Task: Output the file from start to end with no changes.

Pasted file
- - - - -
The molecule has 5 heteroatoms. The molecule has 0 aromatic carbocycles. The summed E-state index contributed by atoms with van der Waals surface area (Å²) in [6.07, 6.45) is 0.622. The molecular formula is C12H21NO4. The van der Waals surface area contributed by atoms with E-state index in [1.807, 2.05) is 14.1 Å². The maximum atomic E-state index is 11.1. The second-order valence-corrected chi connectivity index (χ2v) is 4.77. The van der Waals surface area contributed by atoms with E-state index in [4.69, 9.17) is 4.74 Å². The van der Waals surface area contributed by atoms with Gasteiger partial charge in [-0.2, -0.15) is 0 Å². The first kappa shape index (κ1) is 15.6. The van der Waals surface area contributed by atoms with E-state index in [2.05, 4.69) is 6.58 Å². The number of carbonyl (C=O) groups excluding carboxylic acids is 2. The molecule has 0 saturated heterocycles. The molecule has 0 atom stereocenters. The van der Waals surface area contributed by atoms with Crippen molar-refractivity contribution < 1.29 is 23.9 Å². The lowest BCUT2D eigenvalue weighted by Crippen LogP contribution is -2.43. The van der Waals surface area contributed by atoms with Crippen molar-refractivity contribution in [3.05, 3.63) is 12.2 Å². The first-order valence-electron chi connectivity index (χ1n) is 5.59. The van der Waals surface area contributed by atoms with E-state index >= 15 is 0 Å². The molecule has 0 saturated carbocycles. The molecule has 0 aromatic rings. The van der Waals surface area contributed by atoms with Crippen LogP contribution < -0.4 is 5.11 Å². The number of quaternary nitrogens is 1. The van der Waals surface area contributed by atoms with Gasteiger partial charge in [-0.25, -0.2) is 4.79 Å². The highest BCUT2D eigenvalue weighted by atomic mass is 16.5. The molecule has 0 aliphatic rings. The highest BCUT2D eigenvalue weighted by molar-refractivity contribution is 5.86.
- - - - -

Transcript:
The molecule has 5 heteroatoms. The molecule has 0 aromatic carbocycles. The summed E-state index contributed by atoms with van der Waals surface area (Å²) in [6.07, 6.45) is 0.622. The molecular formula is C12H21NO4. The van der Waals surface area contributed by atoms with E-state index in [1.807, 2.05) is 14.1 Å². The maximum atomic E-state index is 11.1. The second-order valence-corrected chi connectivity index (χ2v) is 4.77. The van der Waals surface area contributed by atoms with E-state index in [4.69, 9.17) is 4.74 Å². The van der Waals surface area contributed by atoms with Gasteiger partial charge in [-0.2, -0.15) is 0 Å². The first kappa shape index (κ1) is 15.6. The van der Waals surface area contributed by atoms with E-state index in [2.05, 4.69) is 6.58 Å². The number of carbonyl (C=O) groups excluding carboxylic acids is 2. The molecule has 0 saturated heterocycles. The molecule has 0 atom stereocenters. The van der Waals surface area contributed by atoms with Crippen molar-refractivity contribution < 1.29 is 23.9 Å². The lowest BCUT2D eigenvalue weighted by Crippen LogP contribution is -2.43. The van der Waals surface area contributed by atoms with Crippen molar-refractivity contribution in [3.05, 3.63) is 12.2 Å². The first-order valence-electron chi connectivity index (χ1n) is 5.59. The van der Waals surface area contributed by atoms with E-state index >= 15 is 0 Å². The molecule has 0 saturated carbocycles. The molecule has 0 aromatic rings. The van der Waals surface area contributed by atoms with Crippen LogP contribution < -0.4 is 5.11 Å². The number of quaternary nitrogens is 1. The van der Waals surface area contributed by atoms with Gasteiger partial charge in [-0.25, -0.2) is 4.79 Å². The highest BCUT2D eigenvalue weighted by atomic mass is 16.5. The molecule has 0 aliphatic rings. The highest BCUT2D eigenvalue weighted by molar-refractivity contribution is 5.86.